After speaking with the chaplain, Meursault no longer views his impending execution with hope or despair. He accepts death as an inevitable fact and looks forward to it with peace. This realization of death’s inevitability constitutes Meursault’s triumph over society. Expressing remorse over his crime would implicitly acknowledge the murder as wrong, and Meursault’s punishment as justified. However, Meursault’s lack of concern about his death sentence implies that his trial and conviction were pointless exercises. Moreover, Meursault accepts that his views make him an enemy and stranger to society. Meursault anticipates that his position in relation to society will be affirmed when crowds cheer hatefully at him as he is beheaded. Meursault’s eager anticipation of this moment shows he is content being an outsider.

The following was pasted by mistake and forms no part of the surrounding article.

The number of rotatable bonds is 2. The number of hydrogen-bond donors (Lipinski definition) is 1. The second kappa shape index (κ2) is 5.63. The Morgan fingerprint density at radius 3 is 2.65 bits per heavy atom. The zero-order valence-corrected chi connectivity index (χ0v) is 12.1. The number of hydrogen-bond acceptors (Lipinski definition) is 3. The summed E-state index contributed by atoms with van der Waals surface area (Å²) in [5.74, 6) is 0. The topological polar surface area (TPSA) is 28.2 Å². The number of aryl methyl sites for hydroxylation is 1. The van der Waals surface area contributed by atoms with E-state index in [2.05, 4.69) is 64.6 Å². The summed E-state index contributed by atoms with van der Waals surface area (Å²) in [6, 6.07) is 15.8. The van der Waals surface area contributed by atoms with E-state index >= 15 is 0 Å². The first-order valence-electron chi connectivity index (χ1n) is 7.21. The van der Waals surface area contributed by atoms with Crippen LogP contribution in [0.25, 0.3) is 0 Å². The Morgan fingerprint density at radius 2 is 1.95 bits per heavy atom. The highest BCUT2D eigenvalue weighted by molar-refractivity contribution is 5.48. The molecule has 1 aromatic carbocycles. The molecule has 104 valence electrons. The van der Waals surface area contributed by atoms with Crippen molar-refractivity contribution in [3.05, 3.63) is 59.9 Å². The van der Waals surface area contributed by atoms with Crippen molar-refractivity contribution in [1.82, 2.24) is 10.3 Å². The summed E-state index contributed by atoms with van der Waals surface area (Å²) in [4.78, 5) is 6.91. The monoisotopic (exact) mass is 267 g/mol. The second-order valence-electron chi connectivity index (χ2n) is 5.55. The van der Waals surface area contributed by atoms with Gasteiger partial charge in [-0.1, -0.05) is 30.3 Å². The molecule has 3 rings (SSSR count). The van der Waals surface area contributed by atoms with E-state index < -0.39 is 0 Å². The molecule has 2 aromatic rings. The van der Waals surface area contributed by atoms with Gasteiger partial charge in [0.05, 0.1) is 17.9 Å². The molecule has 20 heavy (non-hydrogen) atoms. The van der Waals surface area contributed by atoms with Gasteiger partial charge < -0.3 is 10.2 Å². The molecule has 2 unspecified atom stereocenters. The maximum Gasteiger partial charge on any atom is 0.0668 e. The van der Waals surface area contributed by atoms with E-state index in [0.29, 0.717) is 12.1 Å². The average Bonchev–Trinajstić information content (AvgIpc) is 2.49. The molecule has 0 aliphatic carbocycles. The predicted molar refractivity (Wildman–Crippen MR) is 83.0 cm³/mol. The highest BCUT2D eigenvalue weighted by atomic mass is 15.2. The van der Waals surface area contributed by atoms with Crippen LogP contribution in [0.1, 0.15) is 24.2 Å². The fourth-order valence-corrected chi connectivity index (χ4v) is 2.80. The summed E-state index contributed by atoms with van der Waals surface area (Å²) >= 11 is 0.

In his heightened state of consciousness prior to his execution, Meursault says that he comes to recognize the “gentle indifference of the world.” Meursault decides that, like him, the world does not pass judgment, nor does it rationally order or control the events of human existence. Yet Meursault does not despair at this fact. Instead, he draws from it a kind of freedom. Without the need for false hope or illusions of order and meaning, Meursault feels free to live a simpler, less burdened life.